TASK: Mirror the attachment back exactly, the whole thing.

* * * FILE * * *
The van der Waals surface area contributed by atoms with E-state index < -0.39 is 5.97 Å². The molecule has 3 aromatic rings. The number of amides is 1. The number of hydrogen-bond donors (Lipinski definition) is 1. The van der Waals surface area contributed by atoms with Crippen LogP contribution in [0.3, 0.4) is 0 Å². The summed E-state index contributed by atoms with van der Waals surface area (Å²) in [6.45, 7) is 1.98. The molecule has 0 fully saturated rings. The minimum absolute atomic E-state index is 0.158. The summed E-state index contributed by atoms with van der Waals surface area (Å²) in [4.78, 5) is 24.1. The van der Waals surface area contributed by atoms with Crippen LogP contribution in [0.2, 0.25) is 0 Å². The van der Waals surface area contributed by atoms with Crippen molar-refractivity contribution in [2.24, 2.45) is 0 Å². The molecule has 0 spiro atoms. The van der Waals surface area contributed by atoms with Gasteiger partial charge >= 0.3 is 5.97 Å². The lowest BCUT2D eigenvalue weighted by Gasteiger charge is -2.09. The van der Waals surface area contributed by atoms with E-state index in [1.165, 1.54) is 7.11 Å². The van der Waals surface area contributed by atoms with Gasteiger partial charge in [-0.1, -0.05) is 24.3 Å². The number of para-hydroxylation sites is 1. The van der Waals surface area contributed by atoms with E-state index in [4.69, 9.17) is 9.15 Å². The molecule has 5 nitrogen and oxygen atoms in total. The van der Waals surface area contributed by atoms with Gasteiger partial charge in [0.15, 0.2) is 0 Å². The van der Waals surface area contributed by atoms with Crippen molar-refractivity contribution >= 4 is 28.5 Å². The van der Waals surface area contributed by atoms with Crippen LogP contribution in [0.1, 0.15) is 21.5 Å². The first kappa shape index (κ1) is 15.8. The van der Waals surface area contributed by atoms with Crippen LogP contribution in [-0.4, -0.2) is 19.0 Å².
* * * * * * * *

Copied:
The van der Waals surface area contributed by atoms with E-state index < -0.39 is 5.97 Å². The molecule has 3 aromatic rings. The number of amides is 1. The number of hydrogen-bond donors (Lipinski definition) is 1. The van der Waals surface area contributed by atoms with Crippen LogP contribution in [0.3, 0.4) is 0 Å². The summed E-state index contributed by atoms with van der Waals surface area (Å²) in [6.45, 7) is 1.98. The molecule has 0 fully saturated rings. The minimum absolute atomic E-state index is 0.158. The summed E-state index contributed by atoms with van der Waals surface area (Å²) in [4.78, 5) is 24.1. The van der Waals surface area contributed by atoms with Crippen LogP contribution in [0.2, 0.25) is 0 Å². The van der Waals surface area contributed by atoms with Crippen molar-refractivity contribution in [2.24, 2.45) is 0 Å². The molecule has 0 spiro atoms. The van der Waals surface area contributed by atoms with Gasteiger partial charge >= 0.3 is 5.97 Å². The lowest BCUT2D eigenvalue weighted by Gasteiger charge is -2.09. The van der Waals surface area contributed by atoms with E-state index in [1.165, 1.54) is 7.11 Å². The van der Waals surface area contributed by atoms with Gasteiger partial charge in [-0.1, -0.05) is 24.3 Å². The number of para-hydroxylation sites is 1. The van der Waals surface area contributed by atoms with E-state index in [4.69, 9.17) is 9.15 Å². The molecule has 5 nitrogen and oxygen atoms in total. The van der Waals surface area contributed by atoms with Gasteiger partial charge in [0.15, 0.2) is 0 Å². The van der Waals surface area contributed by atoms with Crippen molar-refractivity contribution >= 4 is 28.5 Å². The van der Waals surface area contributed by atoms with Crippen LogP contribution in [0.1, 0.15) is 21.5 Å². The first kappa shape index (κ1) is 15.8. The van der Waals surface area contributed by atoms with Crippen LogP contribution in [-0.4, -0.2) is 19.0 Å².